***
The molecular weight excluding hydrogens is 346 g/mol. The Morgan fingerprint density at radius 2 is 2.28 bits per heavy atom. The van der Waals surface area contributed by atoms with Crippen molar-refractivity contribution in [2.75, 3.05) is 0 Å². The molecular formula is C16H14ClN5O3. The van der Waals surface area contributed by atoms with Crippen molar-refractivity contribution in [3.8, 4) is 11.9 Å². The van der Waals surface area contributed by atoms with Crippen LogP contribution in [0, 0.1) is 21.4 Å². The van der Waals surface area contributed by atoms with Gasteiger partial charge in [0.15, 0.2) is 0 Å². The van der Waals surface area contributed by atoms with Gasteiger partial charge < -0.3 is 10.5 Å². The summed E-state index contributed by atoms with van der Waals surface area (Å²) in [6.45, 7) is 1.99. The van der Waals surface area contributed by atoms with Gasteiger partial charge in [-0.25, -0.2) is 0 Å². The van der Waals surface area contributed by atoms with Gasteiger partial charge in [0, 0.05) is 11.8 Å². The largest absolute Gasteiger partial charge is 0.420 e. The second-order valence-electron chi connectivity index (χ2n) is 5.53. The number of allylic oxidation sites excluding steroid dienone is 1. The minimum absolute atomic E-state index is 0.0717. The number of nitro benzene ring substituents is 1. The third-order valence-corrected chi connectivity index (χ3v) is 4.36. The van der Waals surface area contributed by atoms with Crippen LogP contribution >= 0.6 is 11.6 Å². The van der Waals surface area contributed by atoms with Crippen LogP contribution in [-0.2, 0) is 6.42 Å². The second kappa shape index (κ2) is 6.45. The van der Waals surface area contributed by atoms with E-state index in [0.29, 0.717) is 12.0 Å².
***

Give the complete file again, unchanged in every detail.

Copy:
The molecular weight excluding hydrogens is 346 g/mol. The Morgan fingerprint density at radius 2 is 2.28 bits per heavy atom. The van der Waals surface area contributed by atoms with Crippen molar-refractivity contribution in [2.75, 3.05) is 0 Å². The molecular formula is C16H14ClN5O3. The van der Waals surface area contributed by atoms with Crippen molar-refractivity contribution in [3.8, 4) is 11.9 Å². The van der Waals surface area contributed by atoms with Crippen LogP contribution in [0, 0.1) is 21.4 Å². The van der Waals surface area contributed by atoms with Gasteiger partial charge in [0.15, 0.2) is 0 Å². The van der Waals surface area contributed by atoms with Gasteiger partial charge < -0.3 is 10.5 Å². The summed E-state index contributed by atoms with van der Waals surface area (Å²) in [6.45, 7) is 1.99. The van der Waals surface area contributed by atoms with Gasteiger partial charge in [-0.25, -0.2) is 0 Å². The van der Waals surface area contributed by atoms with Gasteiger partial charge in [0, 0.05) is 11.8 Å². The largest absolute Gasteiger partial charge is 0.420 e. The second-order valence-electron chi connectivity index (χ2n) is 5.53. The number of allylic oxidation sites excluding steroid dienone is 1. The minimum absolute atomic E-state index is 0.0717. The number of nitro benzene ring substituents is 1. The third-order valence-corrected chi connectivity index (χ3v) is 4.36. The van der Waals surface area contributed by atoms with Crippen LogP contribution >= 0.6 is 11.6 Å². The van der Waals surface area contributed by atoms with Crippen LogP contribution in [-0.2, 0) is 6.42 Å². The second kappa shape index (κ2) is 6.45. The van der Waals surface area contributed by atoms with E-state index in [0.29, 0.717) is 12.0 Å².